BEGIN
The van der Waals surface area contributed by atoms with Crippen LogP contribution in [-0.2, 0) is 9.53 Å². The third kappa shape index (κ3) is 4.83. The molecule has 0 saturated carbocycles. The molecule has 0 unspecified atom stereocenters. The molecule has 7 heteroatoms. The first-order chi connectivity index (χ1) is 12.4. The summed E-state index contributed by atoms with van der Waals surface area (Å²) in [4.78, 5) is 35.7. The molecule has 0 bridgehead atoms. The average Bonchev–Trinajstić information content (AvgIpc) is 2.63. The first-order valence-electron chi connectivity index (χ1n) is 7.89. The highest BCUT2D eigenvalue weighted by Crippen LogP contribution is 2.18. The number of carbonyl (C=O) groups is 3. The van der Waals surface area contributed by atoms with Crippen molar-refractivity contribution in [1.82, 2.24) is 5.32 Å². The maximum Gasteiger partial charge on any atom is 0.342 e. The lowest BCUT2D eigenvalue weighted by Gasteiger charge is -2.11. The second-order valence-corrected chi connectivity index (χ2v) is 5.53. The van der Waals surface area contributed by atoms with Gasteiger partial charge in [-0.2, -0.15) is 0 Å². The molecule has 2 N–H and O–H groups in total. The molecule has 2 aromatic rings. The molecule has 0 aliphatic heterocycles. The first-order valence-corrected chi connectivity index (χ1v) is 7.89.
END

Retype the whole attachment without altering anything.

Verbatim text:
The van der Waals surface area contributed by atoms with Crippen LogP contribution in [-0.2, 0) is 9.53 Å². The third kappa shape index (κ3) is 4.83. The molecule has 0 saturated carbocycles. The molecule has 0 unspecified atom stereocenters. The molecule has 7 heteroatoms. The first-order chi connectivity index (χ1) is 12.4. The summed E-state index contributed by atoms with van der Waals surface area (Å²) in [4.78, 5) is 35.7. The molecule has 0 bridgehead atoms. The average Bonchev–Trinajstić information content (AvgIpc) is 2.63. The first-order valence-electron chi connectivity index (χ1n) is 7.89. The highest BCUT2D eigenvalue weighted by Crippen LogP contribution is 2.18. The number of carbonyl (C=O) groups is 3. The van der Waals surface area contributed by atoms with Crippen molar-refractivity contribution in [1.82, 2.24) is 5.32 Å². The maximum Gasteiger partial charge on any atom is 0.342 e. The lowest BCUT2D eigenvalue weighted by Gasteiger charge is -2.11. The second-order valence-corrected chi connectivity index (χ2v) is 5.53. The van der Waals surface area contributed by atoms with Gasteiger partial charge in [-0.2, -0.15) is 0 Å². The molecule has 2 N–H and O–H groups in total. The molecule has 2 aromatic rings. The molecule has 0 aliphatic heterocycles. The first-order valence-corrected chi connectivity index (χ1v) is 7.89.